Shah also claims that the government failed to prove that the Nitin Shah who submitted the bid and exchanged the price information was the Nitin Shah who was arrested. This contention is without merit. Given that the GSA agent who arrested Shah testified that he found Shah at the address listed on the bid as that of Omega Electronics and that the Nitin Shah arrested was the only Nitin Shah living at that address, the only logical interpretation of the evidence at trial was that the Shah who was arrested was the one who committed the crime. There was nothing whatever to suggest the contrary. The government need not make a case for identity air-tight; identity may be inferred circumstantially, and the ample circumstantial evidence in this case pointed in only one direction--toward the defendant. See United States v. Royals, 777 F.2d 1089, 1091 (5th Cir.1985).


We must likewise reject Shah's final evidentiary claim: that the government failed to prove that Shah actually read the certification and thus made his statement "knowingly." As a party to prior supply contracts with GSA, Shah was not new to the bidding process or to the GSA's forms. Further, Shah filled in information both below and above section 13, the section at issue. Shah supplied requested information in over sixty separate locations throughout the solicitation, including his signature in four places. Finally, Shah's request for confidentiality suggests that he knew of the certification. Nothing suggests that he did not. A jury could infer beyond a reasonable doubt that Shah read and understood what he signed and submitted. See Puente, 982 F.2d at 159; see also United States v. Munna, 871 F.2d 515, 517 (5th Cir.1989), cert. denied, 493 U.S. 1059, 110 S.Ct. 871, 107 L.Ed.2d 955 (1990).


Finally, we find no support for Shah's contention that there was an impermissible variance between the indictment and the proof at trial. The basis for this claim is the omission in the indictment of the two parenthetical phrases contained in the actual statement in the solicitation: that prices will not be disclosed before bid opening "(in the case of a sealed bid solicitation)" or contract award "(in the case of a negotiated solicitation)."17 Shah claims that, by omitting this parenthetical language, the government relieved itself of the obligation of proving what bid arrangement was at issue and whether there had been a contract award or bid opening at the time the statement was made. However, to constitute reversible error, there must be not only a variance, but a material one. United States v. Moree, 897 F.2d 1329, 1334 (5th Cir.1990) ("A mere variance in language between proof and the explicit language of the indictment which does not constitute the modification of an essential element of the offense charged is not error."). It is not essential that the government, in the indictment, set up verbatim the factual bases for its allegation of falsity, so long as the facts to be proved are implicit in the allegation. Id.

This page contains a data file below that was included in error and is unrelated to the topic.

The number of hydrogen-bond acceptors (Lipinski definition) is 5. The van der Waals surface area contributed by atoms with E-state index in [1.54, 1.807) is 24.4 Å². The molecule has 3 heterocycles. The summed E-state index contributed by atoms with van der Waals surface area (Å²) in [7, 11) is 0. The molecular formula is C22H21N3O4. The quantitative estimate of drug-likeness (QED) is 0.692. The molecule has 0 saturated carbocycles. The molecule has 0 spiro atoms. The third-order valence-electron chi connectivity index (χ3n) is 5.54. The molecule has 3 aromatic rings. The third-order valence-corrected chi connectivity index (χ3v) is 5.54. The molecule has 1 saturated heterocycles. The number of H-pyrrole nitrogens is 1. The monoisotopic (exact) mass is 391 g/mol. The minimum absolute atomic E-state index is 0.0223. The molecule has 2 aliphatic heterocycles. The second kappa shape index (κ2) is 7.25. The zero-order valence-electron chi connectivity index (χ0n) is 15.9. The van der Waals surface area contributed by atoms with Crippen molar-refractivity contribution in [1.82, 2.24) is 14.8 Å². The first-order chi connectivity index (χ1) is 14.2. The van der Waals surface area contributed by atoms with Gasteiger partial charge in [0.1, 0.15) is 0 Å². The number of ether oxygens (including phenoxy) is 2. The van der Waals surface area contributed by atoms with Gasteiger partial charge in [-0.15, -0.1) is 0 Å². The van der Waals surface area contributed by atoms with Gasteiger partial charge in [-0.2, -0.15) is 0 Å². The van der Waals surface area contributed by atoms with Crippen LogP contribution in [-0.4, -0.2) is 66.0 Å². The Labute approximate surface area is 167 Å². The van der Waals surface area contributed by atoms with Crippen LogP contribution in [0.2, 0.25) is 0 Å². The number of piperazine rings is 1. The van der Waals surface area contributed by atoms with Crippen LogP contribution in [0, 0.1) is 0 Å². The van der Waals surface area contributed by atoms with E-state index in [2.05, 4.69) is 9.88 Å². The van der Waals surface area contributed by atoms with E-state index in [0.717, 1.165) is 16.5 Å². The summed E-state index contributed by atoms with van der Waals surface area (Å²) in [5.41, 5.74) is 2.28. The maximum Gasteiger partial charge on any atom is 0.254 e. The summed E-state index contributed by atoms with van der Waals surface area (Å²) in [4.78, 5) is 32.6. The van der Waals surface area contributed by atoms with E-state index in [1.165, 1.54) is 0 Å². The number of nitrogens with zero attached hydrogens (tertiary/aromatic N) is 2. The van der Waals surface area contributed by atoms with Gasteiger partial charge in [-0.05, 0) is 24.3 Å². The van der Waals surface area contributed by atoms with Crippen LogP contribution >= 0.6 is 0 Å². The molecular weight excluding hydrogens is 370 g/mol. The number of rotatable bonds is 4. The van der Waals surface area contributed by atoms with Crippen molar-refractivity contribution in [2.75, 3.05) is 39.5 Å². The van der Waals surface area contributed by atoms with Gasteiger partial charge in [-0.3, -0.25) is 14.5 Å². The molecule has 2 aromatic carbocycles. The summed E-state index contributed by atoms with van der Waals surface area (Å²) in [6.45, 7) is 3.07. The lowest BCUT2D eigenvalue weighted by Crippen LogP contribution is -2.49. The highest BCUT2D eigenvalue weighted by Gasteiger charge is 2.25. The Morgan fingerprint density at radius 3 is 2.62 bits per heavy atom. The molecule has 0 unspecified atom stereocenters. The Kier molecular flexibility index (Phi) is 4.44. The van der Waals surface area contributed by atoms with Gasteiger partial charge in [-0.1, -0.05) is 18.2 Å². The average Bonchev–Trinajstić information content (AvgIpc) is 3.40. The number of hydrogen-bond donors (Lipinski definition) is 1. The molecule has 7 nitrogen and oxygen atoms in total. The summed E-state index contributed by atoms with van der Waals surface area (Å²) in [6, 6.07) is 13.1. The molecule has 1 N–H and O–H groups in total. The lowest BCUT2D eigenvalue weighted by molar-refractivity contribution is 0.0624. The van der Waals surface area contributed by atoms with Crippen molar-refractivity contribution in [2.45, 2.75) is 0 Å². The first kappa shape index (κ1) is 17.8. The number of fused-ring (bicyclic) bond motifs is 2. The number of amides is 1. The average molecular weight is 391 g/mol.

To be material, the variance must "prejudice[ ] the defendant's 'substantial rights,' either by surprising the defendant at trial or by placing the defendant at risk of double jeopardy." United States v. Robinson, 974 F.2d 575, 578 (5th Cir.1992). Here, the variance is immaterial because it did "not impair the defendant's ability to defend himself through failing to identify the nature of the charge." Id. (citation and quotation marks omitted). Because Shah was at all times fully aware what provision of the bid was the basis for the indictment, he cannot credibly claim surprise. United States v. Arlt, 567 F.2d 1295, 1298 (5th Cir.) (finding no prejudice where the indictment incorrectly identified the form upon which defendant allegedly made a false statement because defendant was in any event aware what statement in the actual form the government was relying on), cert. denied, 436 U.S. 911, 98 S.Ct. 2250, 56 L.Ed.2d 412 (1978). Because Shah has failed to show that the variance was material, we reject this final contention.